A study that was resulted from a collaboration between Massachusetts General Hospital and Merck describes the development of an algorithm to identify patients will sleep disorders using electronic medical records. The algorithm that incorporated a combination of structured and unstructured variables identified more than 36,000 individuals with physician-documented insomnia.[62]
A systematic review found that traumatic childhood experiences (such as family conflict or sexual trauma) significantly increases the risk for a number of sleep disorders in adulthood, including sleep apnea, narcolepsy, and insomnia.[17] It is currently unclear whether or not moderate alcohol consumption increases the risk of obstructive sleep apnea.[18]

Chronic sleep disorders in childhood, which affect some 70% of children with developmental or psychological disorders, are under-reported and under-treated. Sleep-phase disruption is also common among adolescents, whose school schedules are often incompatible with their natural circadian rhythm. Effective treatment begins with careful diagnosis using sleep diaries and perhaps sleep studies. Modifications in sleep hygiene may resolve the problem, but medical treatment is often warranted.[35]
As suggested by its name, PLMD is an involuntary movement disorder. (An older name, nocturnal myoclonus , is rarely used anymore.) People with this problem experience sudden, involuntary leg movements during the night, such as kicking or jerking. The difference between this and restless leg syndrome is that, unless the kicking wakes you up, you don't know you're doing it. You don't experience the tingling and discomfort that leads you to consciously move your legs, as with restless leg syndrome. At least 80 percent of people with restless leg syndrome have PLMD, but the reverse isn't true.
The most common sleep disorder is insomnia.[2] Others are sleep apnea, narcolepsy and hypersomnia (excessive sleepiness at inappropriate times), sleeping sickness (disruption of sleep cycle due to infection), sleepwalking, and night terrors. Management of sleep disturbances that are secondary to mental, medical, or substance abuse disorders should focus on the underlying conditions.
Recent studies have also linked sleep disturbances, neurogenesis and AD.[29] Indeed, it is now known that neurogenesis exists and that the subgranular zone and the subventricular zone keep on creating new neurons even in an adult brain.[29][34] These new cells are then incorporated into neuronal circuits and interestingly, the supragranular zone is found in the hippocampus.[29][34] These new cells will contribute to learning and memory and will play a role in the hippocampal-dependent memory.[29]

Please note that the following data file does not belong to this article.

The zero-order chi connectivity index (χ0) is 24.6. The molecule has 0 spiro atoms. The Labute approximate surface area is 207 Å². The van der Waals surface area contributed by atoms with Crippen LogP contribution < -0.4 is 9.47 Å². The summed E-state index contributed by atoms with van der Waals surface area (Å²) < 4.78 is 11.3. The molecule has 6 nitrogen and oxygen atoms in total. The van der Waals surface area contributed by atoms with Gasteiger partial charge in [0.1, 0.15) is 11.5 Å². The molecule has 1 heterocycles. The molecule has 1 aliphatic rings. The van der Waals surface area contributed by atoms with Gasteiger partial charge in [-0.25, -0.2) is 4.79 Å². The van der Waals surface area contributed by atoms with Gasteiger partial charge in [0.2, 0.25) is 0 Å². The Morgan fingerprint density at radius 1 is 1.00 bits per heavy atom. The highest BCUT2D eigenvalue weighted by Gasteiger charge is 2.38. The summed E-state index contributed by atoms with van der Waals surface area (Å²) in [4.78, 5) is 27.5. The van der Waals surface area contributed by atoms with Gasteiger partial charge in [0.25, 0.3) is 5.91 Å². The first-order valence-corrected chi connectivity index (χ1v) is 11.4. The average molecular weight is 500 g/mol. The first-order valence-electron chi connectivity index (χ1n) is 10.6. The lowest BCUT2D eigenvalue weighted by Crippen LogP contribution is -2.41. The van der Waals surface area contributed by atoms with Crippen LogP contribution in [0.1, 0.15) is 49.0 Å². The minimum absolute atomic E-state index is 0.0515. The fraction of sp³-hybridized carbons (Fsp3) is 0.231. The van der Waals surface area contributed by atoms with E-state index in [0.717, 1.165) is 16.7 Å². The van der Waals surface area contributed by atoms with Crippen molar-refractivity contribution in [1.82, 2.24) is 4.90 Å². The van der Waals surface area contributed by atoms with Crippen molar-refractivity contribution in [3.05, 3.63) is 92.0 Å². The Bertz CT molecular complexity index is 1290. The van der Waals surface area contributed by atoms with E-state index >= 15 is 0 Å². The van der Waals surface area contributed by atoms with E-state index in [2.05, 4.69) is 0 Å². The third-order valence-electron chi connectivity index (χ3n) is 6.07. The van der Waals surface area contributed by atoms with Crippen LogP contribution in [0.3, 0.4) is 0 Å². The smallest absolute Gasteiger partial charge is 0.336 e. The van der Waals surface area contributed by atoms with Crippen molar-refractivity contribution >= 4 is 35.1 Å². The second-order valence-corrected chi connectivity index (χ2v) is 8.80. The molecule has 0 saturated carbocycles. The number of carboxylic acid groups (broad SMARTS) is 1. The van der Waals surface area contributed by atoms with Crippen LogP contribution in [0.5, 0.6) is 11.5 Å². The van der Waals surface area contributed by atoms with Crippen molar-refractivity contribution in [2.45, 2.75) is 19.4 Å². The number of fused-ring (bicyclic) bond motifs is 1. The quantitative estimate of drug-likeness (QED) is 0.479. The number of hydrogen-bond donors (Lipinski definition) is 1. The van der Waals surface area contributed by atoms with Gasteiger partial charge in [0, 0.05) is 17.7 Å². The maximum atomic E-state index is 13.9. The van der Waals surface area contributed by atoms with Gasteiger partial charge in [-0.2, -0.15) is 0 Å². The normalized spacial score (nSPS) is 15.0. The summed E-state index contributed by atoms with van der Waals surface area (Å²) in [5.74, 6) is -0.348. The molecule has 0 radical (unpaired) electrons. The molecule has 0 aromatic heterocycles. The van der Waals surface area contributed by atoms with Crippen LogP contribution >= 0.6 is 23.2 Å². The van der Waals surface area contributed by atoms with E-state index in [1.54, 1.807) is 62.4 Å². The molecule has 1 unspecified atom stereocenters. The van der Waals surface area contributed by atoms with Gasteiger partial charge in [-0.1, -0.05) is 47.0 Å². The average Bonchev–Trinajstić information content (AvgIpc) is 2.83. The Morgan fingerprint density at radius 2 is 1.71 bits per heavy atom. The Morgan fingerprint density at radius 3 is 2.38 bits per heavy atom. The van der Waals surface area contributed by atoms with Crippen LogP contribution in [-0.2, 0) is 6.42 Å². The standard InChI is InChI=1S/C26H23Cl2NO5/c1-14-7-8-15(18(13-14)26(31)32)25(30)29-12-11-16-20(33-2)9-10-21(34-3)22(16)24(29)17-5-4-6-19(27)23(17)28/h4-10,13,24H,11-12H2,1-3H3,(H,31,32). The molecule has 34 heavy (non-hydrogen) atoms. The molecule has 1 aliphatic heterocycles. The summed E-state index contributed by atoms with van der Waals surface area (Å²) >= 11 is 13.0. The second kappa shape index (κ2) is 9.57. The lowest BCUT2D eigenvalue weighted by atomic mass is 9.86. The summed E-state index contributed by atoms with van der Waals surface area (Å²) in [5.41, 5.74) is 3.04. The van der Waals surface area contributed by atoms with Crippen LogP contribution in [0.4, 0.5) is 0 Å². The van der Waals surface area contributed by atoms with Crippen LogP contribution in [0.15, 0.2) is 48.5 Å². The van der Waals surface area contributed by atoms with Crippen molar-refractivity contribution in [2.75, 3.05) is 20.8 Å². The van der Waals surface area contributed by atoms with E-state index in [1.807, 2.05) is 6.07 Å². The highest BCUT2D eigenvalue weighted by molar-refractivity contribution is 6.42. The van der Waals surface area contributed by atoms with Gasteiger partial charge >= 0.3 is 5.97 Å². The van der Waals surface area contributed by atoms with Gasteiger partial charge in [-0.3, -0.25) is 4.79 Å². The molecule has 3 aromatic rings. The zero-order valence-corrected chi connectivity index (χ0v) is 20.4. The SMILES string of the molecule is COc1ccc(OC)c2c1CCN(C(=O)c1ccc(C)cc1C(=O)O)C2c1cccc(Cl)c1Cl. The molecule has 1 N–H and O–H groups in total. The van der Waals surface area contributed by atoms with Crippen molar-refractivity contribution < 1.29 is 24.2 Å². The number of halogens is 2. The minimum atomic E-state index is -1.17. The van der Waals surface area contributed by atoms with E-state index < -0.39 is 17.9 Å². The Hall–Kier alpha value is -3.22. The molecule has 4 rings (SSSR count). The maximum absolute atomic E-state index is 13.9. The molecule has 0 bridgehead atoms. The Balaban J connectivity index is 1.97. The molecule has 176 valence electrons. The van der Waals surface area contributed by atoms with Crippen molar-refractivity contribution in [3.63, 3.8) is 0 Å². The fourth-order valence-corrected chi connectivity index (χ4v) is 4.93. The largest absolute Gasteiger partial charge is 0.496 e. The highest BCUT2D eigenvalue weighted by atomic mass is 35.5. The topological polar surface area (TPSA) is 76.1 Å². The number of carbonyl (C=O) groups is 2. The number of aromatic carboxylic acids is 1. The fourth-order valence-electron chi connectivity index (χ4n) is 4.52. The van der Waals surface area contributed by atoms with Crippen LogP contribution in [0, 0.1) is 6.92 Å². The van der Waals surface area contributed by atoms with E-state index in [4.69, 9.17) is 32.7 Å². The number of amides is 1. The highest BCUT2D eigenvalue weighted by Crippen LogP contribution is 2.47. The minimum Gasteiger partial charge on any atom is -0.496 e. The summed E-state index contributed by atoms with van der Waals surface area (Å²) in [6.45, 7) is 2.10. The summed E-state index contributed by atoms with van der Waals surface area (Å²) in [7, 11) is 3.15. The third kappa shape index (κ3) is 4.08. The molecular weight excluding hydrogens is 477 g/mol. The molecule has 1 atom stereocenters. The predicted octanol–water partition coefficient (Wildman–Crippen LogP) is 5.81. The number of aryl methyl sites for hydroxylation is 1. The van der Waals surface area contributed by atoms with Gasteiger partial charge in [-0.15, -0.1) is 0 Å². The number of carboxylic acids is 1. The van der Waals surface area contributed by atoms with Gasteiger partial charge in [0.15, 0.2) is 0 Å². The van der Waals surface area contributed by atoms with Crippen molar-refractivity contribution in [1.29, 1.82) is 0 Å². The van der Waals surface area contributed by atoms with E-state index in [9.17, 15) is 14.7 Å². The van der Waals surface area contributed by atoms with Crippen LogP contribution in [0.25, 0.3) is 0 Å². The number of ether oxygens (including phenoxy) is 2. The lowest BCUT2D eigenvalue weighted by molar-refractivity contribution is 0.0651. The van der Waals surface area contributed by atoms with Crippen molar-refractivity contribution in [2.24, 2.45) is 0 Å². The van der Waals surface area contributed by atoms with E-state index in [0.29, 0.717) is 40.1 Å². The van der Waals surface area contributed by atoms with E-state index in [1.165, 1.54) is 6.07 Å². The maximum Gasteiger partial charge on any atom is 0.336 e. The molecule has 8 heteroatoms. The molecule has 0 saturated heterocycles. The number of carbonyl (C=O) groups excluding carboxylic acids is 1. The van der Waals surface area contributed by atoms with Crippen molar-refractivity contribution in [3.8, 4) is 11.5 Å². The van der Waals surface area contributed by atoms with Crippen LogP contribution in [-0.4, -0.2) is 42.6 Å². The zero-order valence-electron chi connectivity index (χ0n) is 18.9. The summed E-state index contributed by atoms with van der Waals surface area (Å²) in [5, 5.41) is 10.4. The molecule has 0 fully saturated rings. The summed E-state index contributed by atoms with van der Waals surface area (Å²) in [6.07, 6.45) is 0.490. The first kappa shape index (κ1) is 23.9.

Research suggests that hypnosis may be helpful in alleviating some types and manifestations of sleep disorders in some patients.[41] "Acute and chronic insomnia often respond to relaxation and hypnotherapy approaches, along with sleep hygiene instructions."[42] Hypnotherapy has also helped with nightmares and sleep terrors. There are several reports of successful use of hypnotherapy for parasomnias[43][44] specifically for head and body rocking, bedwetting and sleepwalking.[45]

Get back to sleep when you wake up at night. Whether you have a sleep disorder or not, it’s normal to wake briefly during the night. If you’re having trouble getting back to sleep, try focusing on your breathing, meditating, or practicing another relaxation technique. Make a note of anything that’s worrying you and resolve to postpone worrying about it until the next day when it will be easier to resolve.

If your snoring is loud and uneven, erupts in snorts, or you sound like you're catching your breath or there are gaps in your breathing, these are signs of obstructive sleep apnea, the most severe type of sleep-disordered breathing. People with sleep apnea stop breathing repeatedly during their sleep because of a blockage in the mouth or throat, most commonly the soft tissues in the back of the throat, which collapse and close off.